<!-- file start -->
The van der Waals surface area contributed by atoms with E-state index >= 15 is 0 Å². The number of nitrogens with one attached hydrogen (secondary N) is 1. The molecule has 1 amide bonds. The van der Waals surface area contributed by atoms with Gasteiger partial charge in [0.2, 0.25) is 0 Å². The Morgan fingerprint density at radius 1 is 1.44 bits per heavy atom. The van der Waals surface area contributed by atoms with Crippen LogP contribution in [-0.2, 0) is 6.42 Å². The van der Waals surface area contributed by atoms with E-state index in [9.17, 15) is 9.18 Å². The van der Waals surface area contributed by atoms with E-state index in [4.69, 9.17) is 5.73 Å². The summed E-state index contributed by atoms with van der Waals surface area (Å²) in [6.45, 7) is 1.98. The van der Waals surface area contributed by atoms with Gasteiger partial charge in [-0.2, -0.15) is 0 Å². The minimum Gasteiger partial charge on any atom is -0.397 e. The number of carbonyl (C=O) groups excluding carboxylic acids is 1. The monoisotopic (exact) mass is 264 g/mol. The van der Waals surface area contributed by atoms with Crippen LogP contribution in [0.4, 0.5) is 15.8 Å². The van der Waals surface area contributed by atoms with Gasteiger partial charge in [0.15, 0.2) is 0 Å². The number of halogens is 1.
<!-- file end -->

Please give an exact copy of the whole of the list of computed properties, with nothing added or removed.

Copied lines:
The van der Waals surface area contributed by atoms with E-state index >= 15 is 0 Å². The number of nitrogens with one attached hydrogen (secondary N) is 1. The molecule has 1 amide bonds. The van der Waals surface area contributed by atoms with Gasteiger partial charge in [0.2, 0.25) is 0 Å². The Morgan fingerprint density at radius 1 is 1.44 bits per heavy atom. The van der Waals surface area contributed by atoms with Crippen LogP contribution in [-0.2, 0) is 6.42 Å². The van der Waals surface area contributed by atoms with E-state index in [9.17, 15) is 9.18 Å². The van der Waals surface area contributed by atoms with E-state index in [4.69, 9.17) is 5.73 Å². The summed E-state index contributed by atoms with van der Waals surface area (Å²) in [6.45, 7) is 1.98. The van der Waals surface area contributed by atoms with Gasteiger partial charge in [-0.2, -0.15) is 0 Å². The minimum Gasteiger partial charge on any atom is -0.397 e. The number of carbonyl (C=O) groups excluding carboxylic acids is 1. The monoisotopic (exact) mass is 264 g/mol. The van der Waals surface area contributed by atoms with Crippen LogP contribution in [0.4, 0.5) is 15.8 Å². The van der Waals surface area contributed by atoms with Gasteiger partial charge in [0.15, 0.2) is 0 Å². The number of halogens is 1.